I’m not sure what month the vintage photo was taken, but it likely wasn’t in November! We’ve had record-breaking snowfall this month. It’s ironic because it was only a week and a half ago that Wayne insisted we order that day the sparkly new two-stage snowblower to replace our existing single-stage. I wanted to wait until closer to December so that we could see how it performed in an actual storm and still be within the 30 day window to return it if he didn’t like it. I gave in but not without a bit of an eyeball roll and a comment about his being overly cautious. Well, it won’t be here until this weekend so to make up for it (and burn some calories in advance of tomorrow!) I hand shoveled our entire driveway three times yesterday as a surprise for Wayne for when he got home from work!
Within my collection of vintage Maine and New England community cook books dating back to the early 1900s are dozens and dozens of recipes for “Indian Pudding.” It’s a humble, mildly sweet and spicy baked cornmeal dessert served warm and paired with whipped or iced cream. Each recipe is as unique as the contributor. Even within one cook book there are sometimes multiple variations offered: Lottie adds tapioca, no eggs while Cora uses eggs and no tapioca. Mary bakes hers in a “slow oven” (lower temp) for four hours while Alice only bakes her for 1 1/2. After carefully reviewing my vintage sources I am offering you my own kitchen and taste tested (plus Wayne approved!) adaptation that’s made in a cast iron dutch oven. (This is an updated recipe from last year with new photos taken this morning!)
A year ago this week a chipmunk I later named Wishy walked into our life. Although he is no longer on this earth he is still with us. One of the many things he showed me is that you never know when something or someone wonderful will show up out of the blue and bring you unexpected happiness. At that time there was no snow on the ground and temps were above normal. It felt like an extended October! Wishy didn’t go into his burrow for the winter until early December after our first gentle snowfall. That experience taught me to not dread November, so I went into it with a positive and accepting attitude this year. Sunset before 4:30? I can cope. Brown leaves and bare trees? Poetic. But to have our first snow not even be of the fluffy introductory variety and instead 6 inches of wet heavy crusty February-esque snow? That’s a clear and unexpected boundary violation. Right?! I’m so relieved that it didn’t happen last year, because we would have never met Wishy!
I came home to this beauty after voting. It’s a great feeling to have a say, and I hope you will exercise your right to have yours, too!
One of our wedding gifts was a pair of brass candlesticks that we decided to place in Wayne’s office. When I saw how nice they looked I wanted to keep an eye out for others knowing they add a romantic touch to winter. It’s always a difficult mental and emotional transition in November when the sun sets before 4:30 p.m. so natural light is a gift. Then, a few weeks ago at an estate sale I saw vintage brass and hand blown glass candlesticks on the floor and mantle of the home’s fireplace! I made a beeline and bought all of them for only $40. (It was also Wayne’s first ever estate sale with me since he used to work Saturdays until recently which makes them extra special.) As a wedding gift to ourselves we completed them by ordering a beautiful selection of beeswax candles made in the U.S.A. to replace the cheap and toxic paraffin tapers in use.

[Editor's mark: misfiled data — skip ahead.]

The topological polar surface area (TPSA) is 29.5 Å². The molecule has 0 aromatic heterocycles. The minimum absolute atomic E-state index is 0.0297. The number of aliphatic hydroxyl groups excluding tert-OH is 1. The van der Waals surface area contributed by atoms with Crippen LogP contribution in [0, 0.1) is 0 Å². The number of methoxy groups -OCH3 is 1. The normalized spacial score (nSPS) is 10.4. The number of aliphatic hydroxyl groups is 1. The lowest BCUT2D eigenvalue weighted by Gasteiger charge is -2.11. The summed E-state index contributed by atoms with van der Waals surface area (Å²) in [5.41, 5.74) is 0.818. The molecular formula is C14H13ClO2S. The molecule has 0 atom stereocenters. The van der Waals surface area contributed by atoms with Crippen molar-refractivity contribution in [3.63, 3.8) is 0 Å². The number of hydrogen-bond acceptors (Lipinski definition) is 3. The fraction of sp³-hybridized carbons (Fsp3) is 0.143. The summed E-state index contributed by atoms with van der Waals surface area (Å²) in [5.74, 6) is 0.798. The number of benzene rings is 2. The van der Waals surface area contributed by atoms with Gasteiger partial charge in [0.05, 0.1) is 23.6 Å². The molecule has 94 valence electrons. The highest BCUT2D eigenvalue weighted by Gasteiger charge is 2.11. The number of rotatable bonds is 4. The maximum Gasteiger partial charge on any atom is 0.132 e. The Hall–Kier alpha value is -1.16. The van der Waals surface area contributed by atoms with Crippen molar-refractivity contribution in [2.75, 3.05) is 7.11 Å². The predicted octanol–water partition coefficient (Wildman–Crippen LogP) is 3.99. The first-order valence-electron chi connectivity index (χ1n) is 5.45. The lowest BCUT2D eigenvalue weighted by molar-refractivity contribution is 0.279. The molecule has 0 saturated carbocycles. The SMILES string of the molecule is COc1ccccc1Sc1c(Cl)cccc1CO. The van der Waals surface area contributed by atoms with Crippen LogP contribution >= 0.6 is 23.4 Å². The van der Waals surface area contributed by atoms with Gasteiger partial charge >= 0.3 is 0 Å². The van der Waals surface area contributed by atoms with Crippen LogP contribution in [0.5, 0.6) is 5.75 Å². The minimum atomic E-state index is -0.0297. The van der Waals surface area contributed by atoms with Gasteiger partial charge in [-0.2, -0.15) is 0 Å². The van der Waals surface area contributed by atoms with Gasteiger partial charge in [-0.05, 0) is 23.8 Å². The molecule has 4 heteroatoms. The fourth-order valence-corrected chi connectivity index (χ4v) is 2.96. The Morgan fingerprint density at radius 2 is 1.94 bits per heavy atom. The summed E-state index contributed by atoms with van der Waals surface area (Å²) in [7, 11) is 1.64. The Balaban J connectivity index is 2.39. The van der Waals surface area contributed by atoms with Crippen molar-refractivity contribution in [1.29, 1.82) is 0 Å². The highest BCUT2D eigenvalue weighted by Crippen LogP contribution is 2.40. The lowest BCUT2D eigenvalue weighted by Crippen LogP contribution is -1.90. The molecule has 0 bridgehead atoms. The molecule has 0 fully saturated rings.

I took the above photo some years ago. Although it’s just driftwood and seaweed I thought it looked like some kind of sea monster! I want to share four stories that happened to me, a couple of which are quite spooky.
I snapped these pics in the golden light of yesterday afternoon. It was the most beautiful foliage and leaf cover in our yard yet this season. Right now it’s pouring rain and we have a high wind advisory with gusts up to 50 mph, so by tomorrow morning most of the leaves will be down. I’m so glad I savored them and I hope you’ve enjoyed my fall foliage photos!
This simple circa 1930s recipe for banana fritters was inspired by Ms. Ann Knight’s version in The Fellowship Cook Book by Members and Friends of The Second Congregational Church in Norway, Maine. These fritters are sweet with a smooth texture and best eaten piping hot from the skillet. They have no refined sugars other than the optional dusting of powdered sugar for presentation.
I shot these photos two years ago when Wayne and I took a morning walk in Calvary Cemetery, South Portland. We spoke of life, death, and the mystery of what’s to come. The sunlight, crisp air and golden descent of decaying leaves back to earth where they will cover and nourish the ground was stunning. When I looked into the “eyes” of the old moss covered statues they seemed to be possessed with the spirits of people we’ve never met.
Yelp comped me a ticket to attend Maine’s Lobster Chef of the Year, a sold out event, which is a part of Portland’s Harvest on the Harbor. Lucky me! Wayne was also invited but had to work since it was mid-day Friday, so I met up with a fellow Yelp Elite. As judges we were served eight different tastings (one of the nine participating chefs had to cancel) and we then voted for our favorite. Check out these beautiful creations!